In the idyllic village of Mijwan, there lives a Muslim girl whose heart beats for the Bharat Natyam dance form. Bharat Natyam? Her family and the village community are aghast! Yeh toh kafiron (non-believers) ka kaam hai. How can a decent 15-year old do this? Shame! I loved the twinkle-eyed irreverence embedded in debutant director Baba Azmi heartwarming nugget. Brimming with affection, warmth and humour, Mee Raqsam takes an affectionate look at the risky task of cultural crossovers in India, without any political agenda.
When the film’s bright and intelligent protagonist Mariam takes to Bharat Natyam, her favoured mood is neither green nor saffron. Writer-director Azmi portrays Mariam’s relationship with her father (Danish Hussain) with the same indelible affection that one saw between Ashok Kumar and his on-screen daughter Sarika in Hrishikesh Mukherjee’s Aashirwaad.
The shared moments of filial action suffuse the heart with a feeling of pure love seldom seen in our cinema. When Danish’s character Salim catches his daughter trying out some Bharat Natayam postures at home, she coaxes him into joining her. For a few precious seconds it’s just the blissful beti (daughter) and baap (father) giggling and dancing. However, my favourite moment between the father and daughter is the one just before Mariam’s big climactic dance recital when ‘Abba’ Salim insists on putting alta (red colour) on his daughter’s feet reasoning, ‘Ammi ko manaa karti kya?’. The tender moment embodies the widower father’s determination to play the roles of both parents.
Watching this father from an ultra-conservative community stretching himself to give his daughter the freedom to be happy and live her life the way she wants, I was reminded of the 2015 British film Eye In The Sky where an impoverished Kenyan father lets his little girl do what she wants in their home but warns her to be reined-in before the villagers.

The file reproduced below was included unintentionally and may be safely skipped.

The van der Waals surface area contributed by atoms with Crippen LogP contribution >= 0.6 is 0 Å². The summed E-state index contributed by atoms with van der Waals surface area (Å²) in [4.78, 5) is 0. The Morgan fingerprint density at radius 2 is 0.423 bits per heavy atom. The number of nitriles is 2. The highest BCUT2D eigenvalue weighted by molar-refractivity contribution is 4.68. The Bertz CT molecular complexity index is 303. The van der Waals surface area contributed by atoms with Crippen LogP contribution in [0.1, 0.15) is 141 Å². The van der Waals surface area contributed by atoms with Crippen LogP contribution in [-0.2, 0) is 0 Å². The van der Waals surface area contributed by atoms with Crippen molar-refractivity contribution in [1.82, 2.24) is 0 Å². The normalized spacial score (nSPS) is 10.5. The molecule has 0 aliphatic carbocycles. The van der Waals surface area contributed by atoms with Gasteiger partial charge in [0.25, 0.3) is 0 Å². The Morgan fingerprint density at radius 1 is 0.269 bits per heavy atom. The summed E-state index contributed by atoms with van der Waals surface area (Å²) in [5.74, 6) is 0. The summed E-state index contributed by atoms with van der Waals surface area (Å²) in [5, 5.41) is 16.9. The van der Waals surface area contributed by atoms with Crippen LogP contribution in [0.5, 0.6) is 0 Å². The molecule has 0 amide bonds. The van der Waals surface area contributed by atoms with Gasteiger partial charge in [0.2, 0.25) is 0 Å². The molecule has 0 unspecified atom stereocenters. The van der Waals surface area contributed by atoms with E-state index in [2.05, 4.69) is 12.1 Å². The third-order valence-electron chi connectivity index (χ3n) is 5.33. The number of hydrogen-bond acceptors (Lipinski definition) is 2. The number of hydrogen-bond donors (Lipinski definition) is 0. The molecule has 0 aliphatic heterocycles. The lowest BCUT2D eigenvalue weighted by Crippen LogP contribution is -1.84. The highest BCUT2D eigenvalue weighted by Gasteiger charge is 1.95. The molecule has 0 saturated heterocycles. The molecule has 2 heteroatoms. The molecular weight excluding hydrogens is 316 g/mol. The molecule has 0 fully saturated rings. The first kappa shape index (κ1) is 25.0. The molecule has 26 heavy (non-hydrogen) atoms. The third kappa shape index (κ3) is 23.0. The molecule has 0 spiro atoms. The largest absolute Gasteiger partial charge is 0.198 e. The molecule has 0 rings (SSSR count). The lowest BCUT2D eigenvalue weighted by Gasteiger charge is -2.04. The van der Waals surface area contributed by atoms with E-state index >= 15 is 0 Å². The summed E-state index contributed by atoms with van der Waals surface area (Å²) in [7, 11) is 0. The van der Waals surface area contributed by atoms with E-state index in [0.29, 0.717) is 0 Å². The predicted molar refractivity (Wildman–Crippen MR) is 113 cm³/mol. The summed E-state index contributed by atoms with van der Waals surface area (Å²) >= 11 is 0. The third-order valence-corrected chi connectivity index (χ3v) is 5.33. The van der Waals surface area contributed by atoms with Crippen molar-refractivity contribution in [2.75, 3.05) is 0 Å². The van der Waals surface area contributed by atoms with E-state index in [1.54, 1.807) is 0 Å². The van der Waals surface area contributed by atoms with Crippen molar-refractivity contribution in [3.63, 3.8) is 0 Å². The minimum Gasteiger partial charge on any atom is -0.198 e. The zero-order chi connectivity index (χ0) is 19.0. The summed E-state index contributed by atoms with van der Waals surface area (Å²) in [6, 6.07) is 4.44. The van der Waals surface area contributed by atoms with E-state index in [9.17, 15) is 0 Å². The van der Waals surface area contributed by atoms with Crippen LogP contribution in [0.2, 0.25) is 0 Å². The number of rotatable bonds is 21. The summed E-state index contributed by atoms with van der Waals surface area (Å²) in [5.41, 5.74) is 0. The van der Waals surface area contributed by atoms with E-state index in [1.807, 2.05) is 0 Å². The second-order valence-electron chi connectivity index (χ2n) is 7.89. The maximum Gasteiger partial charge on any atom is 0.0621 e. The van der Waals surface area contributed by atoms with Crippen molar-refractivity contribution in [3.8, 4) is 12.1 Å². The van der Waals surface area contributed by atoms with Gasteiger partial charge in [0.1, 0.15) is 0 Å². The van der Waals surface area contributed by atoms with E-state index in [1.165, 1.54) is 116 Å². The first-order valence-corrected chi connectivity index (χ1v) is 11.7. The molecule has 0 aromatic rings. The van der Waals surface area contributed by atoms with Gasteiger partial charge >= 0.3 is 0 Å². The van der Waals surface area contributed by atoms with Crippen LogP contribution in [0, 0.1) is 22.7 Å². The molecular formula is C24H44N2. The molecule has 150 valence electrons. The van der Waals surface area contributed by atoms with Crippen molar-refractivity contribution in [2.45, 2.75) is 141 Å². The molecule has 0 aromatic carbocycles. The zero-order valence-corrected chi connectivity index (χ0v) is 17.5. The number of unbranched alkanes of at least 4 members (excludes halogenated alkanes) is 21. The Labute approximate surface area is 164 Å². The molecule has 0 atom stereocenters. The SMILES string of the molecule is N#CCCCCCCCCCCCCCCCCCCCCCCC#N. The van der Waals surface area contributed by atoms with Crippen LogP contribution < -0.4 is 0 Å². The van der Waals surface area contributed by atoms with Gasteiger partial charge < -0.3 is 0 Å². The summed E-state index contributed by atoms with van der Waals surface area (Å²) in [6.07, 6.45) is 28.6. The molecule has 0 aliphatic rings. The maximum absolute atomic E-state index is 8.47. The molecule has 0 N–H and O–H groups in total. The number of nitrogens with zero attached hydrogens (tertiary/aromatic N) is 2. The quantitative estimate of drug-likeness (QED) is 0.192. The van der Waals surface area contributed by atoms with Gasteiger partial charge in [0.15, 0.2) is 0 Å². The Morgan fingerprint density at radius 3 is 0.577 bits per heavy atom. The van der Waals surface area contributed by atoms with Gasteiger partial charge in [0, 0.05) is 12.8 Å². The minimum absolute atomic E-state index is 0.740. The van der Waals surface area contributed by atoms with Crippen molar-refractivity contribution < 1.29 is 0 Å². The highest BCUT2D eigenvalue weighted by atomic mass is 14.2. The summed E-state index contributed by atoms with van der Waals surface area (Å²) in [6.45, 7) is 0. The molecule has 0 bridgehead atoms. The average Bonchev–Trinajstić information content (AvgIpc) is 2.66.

In Mee Raqsam, the father goes further. He takes on the local frowners and let’s his daughter dance on stage. Here is where politics seeps into this uncontaminated film. While Naseeruddin Shah as a hardliner Mullah is a masterclass in restrained bigotry, his Hindu counterpart, a middling politician Jayaprakash (Rakesh Chaturvedi Om) is purely uni-dimensional and villainy insisting as he keeps on calling Mariam ‘Sultana’ and insulting her father at every given opportunity.
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I wish we could magically erase the dirty politics that separates the two communities and forbids a young girl from pursuing her dreams. But then, as in art so in life the beautiful and the ugly must co-exist. I would rather carry with me Danish Aslam’s look of pride on seeing his daughter achieve her dream than the hardliner’s evil look of disappointment as his diabolic designs are decimated by the magic that can only happen in cinema. Mee Raqsam celebrates the triumph of love, innocence and amity over the religious divide. An unassuming but relevant drama reflective of our times.